There’s a saying within the queer community, that you’re never done with coming out. Every small encounter with a new person inevitably brings you to that moment where you have to make a strategic decision whether or not to casually drop into the conversation, Hey by the way, I’m a homosexual (/insert other queer identity). No big deal. Just thought you should know.
Not because you think necessarily think people care much at all, but rather to avoid awkward conversations somewhere down the track when those subconscious heteronormative assumptions decide to raise their head, and someone uses the wrong pronoun to refer to your partner. Or maybe so that you can start saying “wife” instead of “partner”.
It is an enormous privilege to live in a country, and in a time, where I can be openly gay. It helps that I live in central Wellington, New Zealand, one of the most progressive places in the country. I live in a bubble surrounded by people who, for the most part, share at least a good overlapping portion of my values. By and large, I don’t have to worry for my safety in New Zealand. I feel comfortable walking down the street holding my wife’s hand, as people glance at her very pregnant belly. They might do that flustered glance aversion thing — “Don’t look at the gays, mustn’t look at the gays, don’t be weird, don’t look at the gays”. But as a cisgendered, reasonably feminine presenting, gay lady living in New Zealand’s most tolerant city, I tend not to worry about getting beaten up or abused over my sexual orientation.
I travelled to Vietnam recently, a sort-of last chance scramble to get to Southeast Asia before the responsibility of parenthood kicked in, making travel in developing nations infinitely more difficult. I went for ten days by myself, and packed in way too much, but hey, that’s what you do when you’ve only got ten days.
I’ve always wondered to myself, how “out” I would be travelling in less-developed countries, with homophobic policies and populations. I spent more than ten years in the closet, and after coming out at the grand age of 27 (and three quarters), the overwhelming sense of relief and freedom I felt was such that I thought I would never, ever hide that part of myself again. I’ve imagined the hypothetical situation of travelling through Uganda, for instance, meeting and building relationships with people, and wondered how much of a struggle it would be to keep such an integral part of myself hidden. Even as the rational part of my brain would be screaming at me to take heed of common sense and keep my mouth shut.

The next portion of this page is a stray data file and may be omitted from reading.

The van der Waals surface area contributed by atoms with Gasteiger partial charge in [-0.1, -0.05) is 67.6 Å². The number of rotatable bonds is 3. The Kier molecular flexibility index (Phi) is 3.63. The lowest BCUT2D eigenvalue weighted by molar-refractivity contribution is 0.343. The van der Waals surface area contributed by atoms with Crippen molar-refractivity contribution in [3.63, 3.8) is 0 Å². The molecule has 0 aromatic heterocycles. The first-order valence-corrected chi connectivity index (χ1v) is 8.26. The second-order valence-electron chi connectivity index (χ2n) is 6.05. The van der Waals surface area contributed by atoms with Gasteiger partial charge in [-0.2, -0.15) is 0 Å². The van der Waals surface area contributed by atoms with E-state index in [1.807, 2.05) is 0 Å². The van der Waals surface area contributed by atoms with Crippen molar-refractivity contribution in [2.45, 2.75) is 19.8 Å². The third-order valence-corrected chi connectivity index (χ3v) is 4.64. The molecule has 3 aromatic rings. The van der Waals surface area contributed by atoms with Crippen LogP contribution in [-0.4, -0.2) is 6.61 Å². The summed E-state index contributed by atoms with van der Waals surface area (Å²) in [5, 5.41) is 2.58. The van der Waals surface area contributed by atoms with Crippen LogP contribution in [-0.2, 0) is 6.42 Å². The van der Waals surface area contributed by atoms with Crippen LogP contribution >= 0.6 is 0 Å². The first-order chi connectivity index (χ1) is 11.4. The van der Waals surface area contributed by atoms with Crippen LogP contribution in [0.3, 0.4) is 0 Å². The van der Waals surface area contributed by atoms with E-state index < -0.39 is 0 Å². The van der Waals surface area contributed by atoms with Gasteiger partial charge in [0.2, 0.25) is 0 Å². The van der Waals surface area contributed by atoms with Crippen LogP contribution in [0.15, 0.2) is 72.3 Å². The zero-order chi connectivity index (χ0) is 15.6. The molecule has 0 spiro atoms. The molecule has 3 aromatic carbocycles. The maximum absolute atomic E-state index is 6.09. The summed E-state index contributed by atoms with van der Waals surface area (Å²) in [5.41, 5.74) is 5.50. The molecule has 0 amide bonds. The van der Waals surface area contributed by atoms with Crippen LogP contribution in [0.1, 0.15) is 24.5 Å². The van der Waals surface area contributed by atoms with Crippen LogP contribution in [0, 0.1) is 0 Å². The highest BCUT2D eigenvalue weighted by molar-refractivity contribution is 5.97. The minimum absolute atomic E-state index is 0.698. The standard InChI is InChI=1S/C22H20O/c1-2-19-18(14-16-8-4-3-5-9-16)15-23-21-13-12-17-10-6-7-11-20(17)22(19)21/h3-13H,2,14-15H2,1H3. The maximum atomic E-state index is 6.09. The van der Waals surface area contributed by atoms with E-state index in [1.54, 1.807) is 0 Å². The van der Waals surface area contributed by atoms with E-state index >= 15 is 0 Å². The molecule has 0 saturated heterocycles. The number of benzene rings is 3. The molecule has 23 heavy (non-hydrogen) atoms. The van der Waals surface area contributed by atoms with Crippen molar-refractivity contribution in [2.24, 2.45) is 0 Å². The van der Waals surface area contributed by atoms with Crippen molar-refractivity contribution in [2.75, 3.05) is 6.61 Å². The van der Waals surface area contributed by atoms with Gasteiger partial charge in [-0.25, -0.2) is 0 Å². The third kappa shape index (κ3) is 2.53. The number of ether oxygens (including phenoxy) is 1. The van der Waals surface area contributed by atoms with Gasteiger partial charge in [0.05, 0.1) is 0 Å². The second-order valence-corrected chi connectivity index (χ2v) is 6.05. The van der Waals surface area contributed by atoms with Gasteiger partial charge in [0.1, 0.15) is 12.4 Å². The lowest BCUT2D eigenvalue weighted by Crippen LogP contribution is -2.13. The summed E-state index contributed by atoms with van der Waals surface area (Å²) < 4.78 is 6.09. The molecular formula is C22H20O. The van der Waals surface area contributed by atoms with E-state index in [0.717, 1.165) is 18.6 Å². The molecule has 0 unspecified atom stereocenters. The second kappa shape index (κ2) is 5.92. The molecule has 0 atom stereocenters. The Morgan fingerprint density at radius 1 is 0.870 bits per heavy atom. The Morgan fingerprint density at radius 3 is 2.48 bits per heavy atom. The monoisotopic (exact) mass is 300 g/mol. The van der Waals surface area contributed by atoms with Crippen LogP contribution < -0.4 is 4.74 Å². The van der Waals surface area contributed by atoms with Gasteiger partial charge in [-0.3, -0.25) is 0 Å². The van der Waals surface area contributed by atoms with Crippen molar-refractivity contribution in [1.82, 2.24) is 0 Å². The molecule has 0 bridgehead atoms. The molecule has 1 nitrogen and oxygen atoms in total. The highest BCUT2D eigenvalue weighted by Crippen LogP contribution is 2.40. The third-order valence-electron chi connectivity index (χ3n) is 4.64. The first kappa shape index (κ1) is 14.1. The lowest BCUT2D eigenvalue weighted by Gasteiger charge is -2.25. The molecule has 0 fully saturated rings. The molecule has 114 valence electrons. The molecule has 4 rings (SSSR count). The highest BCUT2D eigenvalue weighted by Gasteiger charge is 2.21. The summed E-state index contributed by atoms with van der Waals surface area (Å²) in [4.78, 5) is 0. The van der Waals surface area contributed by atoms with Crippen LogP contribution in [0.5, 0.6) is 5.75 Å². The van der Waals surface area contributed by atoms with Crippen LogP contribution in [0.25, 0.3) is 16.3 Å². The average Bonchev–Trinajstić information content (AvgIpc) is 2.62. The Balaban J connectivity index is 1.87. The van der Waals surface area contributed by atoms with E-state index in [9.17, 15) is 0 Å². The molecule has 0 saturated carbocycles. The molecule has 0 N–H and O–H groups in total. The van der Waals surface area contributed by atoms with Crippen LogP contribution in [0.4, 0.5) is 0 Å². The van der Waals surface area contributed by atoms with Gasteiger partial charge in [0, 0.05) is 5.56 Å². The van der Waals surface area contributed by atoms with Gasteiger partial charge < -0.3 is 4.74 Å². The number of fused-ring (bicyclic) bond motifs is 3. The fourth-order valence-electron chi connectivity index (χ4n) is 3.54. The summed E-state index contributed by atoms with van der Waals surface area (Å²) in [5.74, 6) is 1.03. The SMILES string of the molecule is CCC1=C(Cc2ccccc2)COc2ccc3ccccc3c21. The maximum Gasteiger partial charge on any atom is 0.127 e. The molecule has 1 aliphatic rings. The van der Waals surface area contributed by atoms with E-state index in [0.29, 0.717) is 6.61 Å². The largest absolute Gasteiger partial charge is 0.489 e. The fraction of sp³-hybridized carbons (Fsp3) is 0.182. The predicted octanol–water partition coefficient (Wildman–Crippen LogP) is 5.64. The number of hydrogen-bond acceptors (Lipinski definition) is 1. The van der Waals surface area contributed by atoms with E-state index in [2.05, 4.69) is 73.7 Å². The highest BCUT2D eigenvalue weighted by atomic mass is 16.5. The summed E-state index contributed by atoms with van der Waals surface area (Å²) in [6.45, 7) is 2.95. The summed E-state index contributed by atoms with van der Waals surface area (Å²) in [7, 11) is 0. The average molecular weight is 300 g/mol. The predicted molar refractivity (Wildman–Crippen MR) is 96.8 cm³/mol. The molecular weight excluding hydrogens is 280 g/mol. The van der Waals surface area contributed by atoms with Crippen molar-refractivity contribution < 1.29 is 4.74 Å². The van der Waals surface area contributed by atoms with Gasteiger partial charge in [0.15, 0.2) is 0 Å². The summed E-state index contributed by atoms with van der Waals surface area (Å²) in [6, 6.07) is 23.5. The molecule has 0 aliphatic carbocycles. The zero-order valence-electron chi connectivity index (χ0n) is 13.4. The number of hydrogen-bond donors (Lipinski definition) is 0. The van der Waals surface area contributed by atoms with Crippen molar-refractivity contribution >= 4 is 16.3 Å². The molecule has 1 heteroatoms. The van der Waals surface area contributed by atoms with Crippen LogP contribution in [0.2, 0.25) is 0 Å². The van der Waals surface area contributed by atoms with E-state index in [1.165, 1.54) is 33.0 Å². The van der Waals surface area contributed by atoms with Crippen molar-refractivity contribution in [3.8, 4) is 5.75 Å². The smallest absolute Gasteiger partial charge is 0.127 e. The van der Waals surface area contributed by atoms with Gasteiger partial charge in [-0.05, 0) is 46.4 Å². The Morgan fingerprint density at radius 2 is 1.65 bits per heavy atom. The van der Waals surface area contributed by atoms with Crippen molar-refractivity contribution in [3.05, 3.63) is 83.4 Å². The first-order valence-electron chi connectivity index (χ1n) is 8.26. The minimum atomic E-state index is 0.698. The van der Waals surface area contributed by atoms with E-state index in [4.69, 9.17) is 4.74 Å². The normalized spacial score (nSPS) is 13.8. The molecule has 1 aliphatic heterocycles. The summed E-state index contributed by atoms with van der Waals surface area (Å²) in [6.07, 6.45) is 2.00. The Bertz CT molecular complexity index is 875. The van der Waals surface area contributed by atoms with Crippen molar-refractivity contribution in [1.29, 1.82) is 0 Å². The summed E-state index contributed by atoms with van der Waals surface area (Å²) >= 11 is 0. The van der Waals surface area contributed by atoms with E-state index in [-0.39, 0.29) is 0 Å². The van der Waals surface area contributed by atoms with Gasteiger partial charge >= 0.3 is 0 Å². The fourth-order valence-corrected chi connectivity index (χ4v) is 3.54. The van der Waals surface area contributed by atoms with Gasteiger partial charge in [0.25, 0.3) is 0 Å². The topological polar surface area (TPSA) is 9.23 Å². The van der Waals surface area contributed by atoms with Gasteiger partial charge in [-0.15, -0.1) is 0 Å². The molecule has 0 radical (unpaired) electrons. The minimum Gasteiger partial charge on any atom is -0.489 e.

Once you’ve come out, can you ever go back in again?
Vietnam is not generally held up as an example of an overtly homophobic country. Traditional for sure, in many areas, but generally not hateful. The communist government lifted a ban on same-sex marriage in 2015, though full recognition and equal rights have yet to be granted.
Within South and central Vietnam, I mostly moved from city to city every couple of days, so didn’t get much of an opportunity to connect with people long enough for conversations to get to the stage where I’ve had to face the question, Gay or Nay?
But halfway through the trip, I began a three-day motorbike tour through the central highlands, where I spent many hours riding pillion behind my young Vietnamese guide. He was a funny, outgoing guy in his late-twenties, who had picked for himself a western name inspired by a male pop singer. It wasn’t the Bieb he admired, but for the purpose of this story let’s call him Justin.
Justin and I hit it off right away. Perhaps it was the fact that I showed up mildly hungover after a night out in Nha Trang being plied with beer on the beach by friendly locals — the regaled tales of which brought about hearty laughter from Justin, and promises of “happy water” later that evening. He made jokes, and his demeanour was pleasant as we began our three day journey together. He pulled over at a roadside cafe just shortly after lunch, with coloured hammocks swinging in the breeze, a welcome respite from the overbearing sun and lingering beer brain, and at that moment, I loved Justin more that you think a person could love a tour guide after only four hours together.
True to his word, he produced a bottle of “happy water” that night, which I discovered was some kind of local whiskey distilled from rice. Justin and his fellow tour guide Arnie (who preferred action stars to pop icons), were just as generous and insistent with their libations as my young friends had been the previous evening. Along with the young German backpacker Arnie was guiding, we chatted well into the night, sharing stories about the local area, Justin and Arnie’s families, and trading jokes and riddles.
We laughed and bonded. We started getting to know each other.